Haas have revealed a new livery for the Monaco Grand Prix that will be used for the rest of the season. The team have replaced the red trim of the car with grey. The American team are eager to regain momentum around Monaco, which promises to be be even more dramatic that usual, given that these new, faster beasts are bigger.
Nelson Piquet once said that driving around Monaco in a Formula 1 car is like “riding around your living room on a bicycle.” If that sentiment resonated with the current drivers last season, then this time, in the much wider 2017 chassis’, driving around Monaco could be more akin to riding a bicycle around a wardrobe.
Haas driver Romain Grosjean is currently 12th in the Standings, and is eager to push on with Haas’ campaign, which has been fairly muted so far. On the biggest challenges faced at Monaco, he said,
“You need to have confidence in your car. But, on the other hand, if your car doesn’t give you any grip, you won’t have any confidence, and you cannot make any difference. It’s just finding that very fine balance in between the car, the driver pushing it, and the fact that yes, once you’re very confident, you can actually make a bit of a difference.
We just need to keep working. Braking is very important. Then the grip of the car, the confidence – mainly in Monaco, it’s the confidence that you’ve got in your car. If you can push it on the entry phase of the corner, that’s great. If you can’t, then it’s a bit more difficult.”
– Romain Grosjean
The target for both Haas drivers is a top ten finish, which is definitely achievable, but their mood coming away from the weekend will also be dictated where the Renaults and the Saubers finish. It’s a close fight for 7th in the Constructors, with Renault edging Haas by five points, and Sauber slowly building momentum with a four point deficit to the American team.
Teams up and down the grid will be using the purple banded ultrasoft tyre, the highest performing compound with the highest level of degradation. Team Principal Guenther Steiner acknowledged that his drivers, who have both decided to take 10 sets of the purple stuff, need to get as much mileage as possible in Practice to determine how the rubber will react to the windy, technical Monaco circuit.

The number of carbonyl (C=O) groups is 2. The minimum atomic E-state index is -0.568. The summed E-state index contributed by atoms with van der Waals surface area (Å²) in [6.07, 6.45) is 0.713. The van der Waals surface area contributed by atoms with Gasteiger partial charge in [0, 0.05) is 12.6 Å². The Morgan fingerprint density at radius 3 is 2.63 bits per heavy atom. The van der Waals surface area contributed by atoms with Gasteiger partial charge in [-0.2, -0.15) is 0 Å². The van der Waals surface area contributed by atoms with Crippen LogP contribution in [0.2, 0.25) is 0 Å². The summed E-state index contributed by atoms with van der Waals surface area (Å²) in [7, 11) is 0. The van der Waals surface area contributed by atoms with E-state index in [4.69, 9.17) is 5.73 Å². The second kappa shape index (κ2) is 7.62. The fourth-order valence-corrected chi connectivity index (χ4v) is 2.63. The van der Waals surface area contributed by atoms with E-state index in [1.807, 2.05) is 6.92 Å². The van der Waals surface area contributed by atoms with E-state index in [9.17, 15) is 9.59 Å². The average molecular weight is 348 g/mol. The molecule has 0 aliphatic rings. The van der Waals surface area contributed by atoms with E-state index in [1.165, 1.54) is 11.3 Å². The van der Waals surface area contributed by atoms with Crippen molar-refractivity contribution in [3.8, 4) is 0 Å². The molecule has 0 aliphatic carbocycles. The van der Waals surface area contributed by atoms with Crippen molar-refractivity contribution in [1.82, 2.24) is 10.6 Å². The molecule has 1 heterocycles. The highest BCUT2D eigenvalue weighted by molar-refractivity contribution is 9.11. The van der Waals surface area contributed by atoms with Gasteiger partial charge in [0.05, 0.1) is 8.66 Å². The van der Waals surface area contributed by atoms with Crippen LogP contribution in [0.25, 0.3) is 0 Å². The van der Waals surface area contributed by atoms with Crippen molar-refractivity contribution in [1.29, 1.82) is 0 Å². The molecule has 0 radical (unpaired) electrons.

“We’re pretty happy to have the soft range of tires in Monaco. We need to find out about the ultrasoft – how well we can use them in Monte Carlo. With the big tire, and Monaco being Monaco, we need the softest tires you can get. We don’t know yet how long they will last – if they’re just short-stint tires or if we can do more. Sometimes this year we’ve been surprised by how long the softest tires lasted. The biggest example was in Barcelona. The soft tire was a very good tire and it lasted very long. I don’t know exactly what the tire will do in Monaco, but in the moment, we are happy to have these soft tires available. We chose a lot of them. If we get the pick wrong, we’re in trouble, but so will other people, so we’ll all be in trouble together. I think the cars will be pretty fast with these tires.”
– Guenther Steiner
Both current Haas drivers secured their best results in Monaco in 2014, with Grosjean finishing 8th in a Lotus-Renault and Magnussen securing 10th for McLaren. These are the sort of finishes that Haas would like their drivers to emulate, but there must be a hidden ambition to do something greater. Teams in the bottom half of the standings have to look at this Grand Prix and imagine that something a bit more special could happen.